Vitamin K2 supplementation to play a role in the prevention and treatment of severe COVID-19

As countries around the world are experiencing subsequent waves of the COVID-19 pandemic, researchers take measures to discover which substances could play a role in the disease mechanisms in COVID-19, and consequently improve its outcome and long-term consequences. Results of a cohort study that aimed to test the hypothesis that vitamin K2 may be beneficial in countering the COVID-19 pandemic outbreak have been published in Nutrients.1 A previous assumption that low vitamin K2 status may be associated with increased fatality risk in patients diagnosed with this disease was a point of reference for this discussion.

The authors conducted their investigation by measuring plasma dephosphorylated-uncarboxylated Matrix Gla Protein (dp-ucMGP), reflecting vitamin K status in peripheral tissue, in a cohort of 138 hospitalized COVID-19 patients and 138 population controls. After completing the analysis, the researchers confirmed that vitamin K status is markedly lower in hospitalized patients with COVID-19 compared to population controls and that deficiency of vitamin K predicts higher mortality among patients with COVID-19. “Supplementation with vitamin K represents an inexpensive and simple-to-use add-on to other treatments, and it would therefore be interesting to explore whether vitamin K supplementation in addition to other treatment can improve the outcome of COVID-19,” they concluded.

“Results of this study imply that insufficient vitamin K-dependent MGP activation may lead to higher elastic fibre degradation rates and a more severe pulmonary damage,” says Dr. Katarzyna Maresz, president of the International Science and Health Foundation.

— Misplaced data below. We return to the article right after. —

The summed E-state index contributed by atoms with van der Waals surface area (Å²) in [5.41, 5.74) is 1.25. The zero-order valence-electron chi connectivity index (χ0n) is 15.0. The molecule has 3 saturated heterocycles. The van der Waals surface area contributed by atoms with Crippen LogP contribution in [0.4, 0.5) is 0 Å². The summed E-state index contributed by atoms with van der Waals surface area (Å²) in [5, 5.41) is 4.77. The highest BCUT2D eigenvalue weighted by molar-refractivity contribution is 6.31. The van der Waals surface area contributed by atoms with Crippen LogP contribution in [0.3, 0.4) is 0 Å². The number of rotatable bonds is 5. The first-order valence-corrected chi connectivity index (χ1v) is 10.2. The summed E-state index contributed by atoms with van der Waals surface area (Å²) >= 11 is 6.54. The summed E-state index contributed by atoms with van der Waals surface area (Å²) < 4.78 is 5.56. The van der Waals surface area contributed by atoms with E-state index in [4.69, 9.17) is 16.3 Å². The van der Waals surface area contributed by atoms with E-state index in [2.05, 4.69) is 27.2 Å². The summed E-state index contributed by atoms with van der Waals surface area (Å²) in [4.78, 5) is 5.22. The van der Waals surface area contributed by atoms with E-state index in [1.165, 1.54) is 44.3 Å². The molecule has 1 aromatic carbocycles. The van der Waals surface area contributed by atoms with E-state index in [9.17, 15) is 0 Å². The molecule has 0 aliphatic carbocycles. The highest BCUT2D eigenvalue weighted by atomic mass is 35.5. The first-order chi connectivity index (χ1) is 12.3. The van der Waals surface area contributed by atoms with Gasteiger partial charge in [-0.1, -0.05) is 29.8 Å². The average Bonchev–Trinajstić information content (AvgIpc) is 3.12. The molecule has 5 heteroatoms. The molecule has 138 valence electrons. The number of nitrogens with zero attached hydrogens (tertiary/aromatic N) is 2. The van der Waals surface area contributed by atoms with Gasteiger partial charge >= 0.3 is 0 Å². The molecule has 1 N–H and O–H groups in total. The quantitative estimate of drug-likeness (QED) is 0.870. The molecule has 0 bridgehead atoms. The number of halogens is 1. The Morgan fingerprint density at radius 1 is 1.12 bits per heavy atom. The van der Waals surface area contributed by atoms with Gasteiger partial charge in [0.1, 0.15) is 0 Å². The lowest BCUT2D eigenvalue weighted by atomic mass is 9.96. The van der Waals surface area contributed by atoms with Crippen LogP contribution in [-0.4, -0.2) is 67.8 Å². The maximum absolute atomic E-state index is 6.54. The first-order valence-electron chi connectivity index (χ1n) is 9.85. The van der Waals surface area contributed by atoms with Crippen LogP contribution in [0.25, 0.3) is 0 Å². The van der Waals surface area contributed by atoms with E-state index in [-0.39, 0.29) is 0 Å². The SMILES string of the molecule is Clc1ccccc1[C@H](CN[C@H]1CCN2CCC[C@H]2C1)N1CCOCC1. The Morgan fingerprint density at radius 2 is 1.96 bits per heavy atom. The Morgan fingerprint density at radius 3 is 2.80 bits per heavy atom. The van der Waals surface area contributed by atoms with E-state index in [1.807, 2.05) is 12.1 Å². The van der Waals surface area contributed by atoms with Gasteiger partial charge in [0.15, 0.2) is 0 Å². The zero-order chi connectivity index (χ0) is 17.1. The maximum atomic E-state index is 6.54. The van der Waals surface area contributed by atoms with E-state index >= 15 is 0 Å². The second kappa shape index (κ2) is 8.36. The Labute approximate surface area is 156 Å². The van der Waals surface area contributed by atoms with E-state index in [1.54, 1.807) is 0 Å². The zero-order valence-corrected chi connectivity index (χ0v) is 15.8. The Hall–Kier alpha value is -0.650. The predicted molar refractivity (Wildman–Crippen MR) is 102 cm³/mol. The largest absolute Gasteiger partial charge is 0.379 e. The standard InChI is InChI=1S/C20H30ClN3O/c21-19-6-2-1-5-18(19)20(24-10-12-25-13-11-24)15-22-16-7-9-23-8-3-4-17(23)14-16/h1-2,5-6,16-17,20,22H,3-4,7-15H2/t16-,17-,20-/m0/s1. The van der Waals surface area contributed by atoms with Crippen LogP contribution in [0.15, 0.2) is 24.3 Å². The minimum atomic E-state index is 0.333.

Currently three clinical trials aiming to investigate effects of vitamin K2 in COVID-19 infection are underway. Two of them included vitamin D3 in the process:

  • The Dutch double blind, randomized, placebo-controlled trial (KOVIT) is conducted in Canisius-Wilhelmina Hospital uses vitamin K2 in the form of menaquinone-7 (MK-7). For two weeks or until discharge, whichever occurs earlier, patients with COVID-19 will receive either three tablets of MK-7 each containing 333mcg or three tablets of placebo per day.2
  • Participants of the Canadian trial will receive the following supplements for a period of 21 days: vitamin D3 (50,000 IU cholecalciferol on day 1 of the intervention period), a combination of vitamin C and zinc (6 g ascorbic acid and 75 mg zinc acetate per day), or a combination of vitamin K2 and vitamin D3 (240mcg MK-7 and 1,000 units cholecalciferol per day).3
  • The Indian trial will study the safety and efficacy of vitamin D3 (60,000 I U cholecalciferol/weekly for 5 weeks), vitamin K2-MK-7 (100 mcg/day for 5 weeks) and magnesium (magnesium glycinate 250 mg/day for 5 weeks) in prevention of COVID-19 infection in health care professionals.4

“The results of these trials shall bring answers whether vitamins K2 and D3 can improve COVID-19 outcome and be a strategy for prophylaxis too,” Dr. Maresz explains.



  1. Linneberg A, Kampmann FB, Israelsen SB, Andersen LR, Jørgensen HL, Sandholt H, Jørgensen NR, Thysen SM, Benfield T. The Association of Low Vitamin K Status with Mortality in a Cohort of 138 Hospitalized Patients with COVID-19. Nutrients. 2021 Jun 9;13(6):1985. doi: 10.3390/nu13061985.
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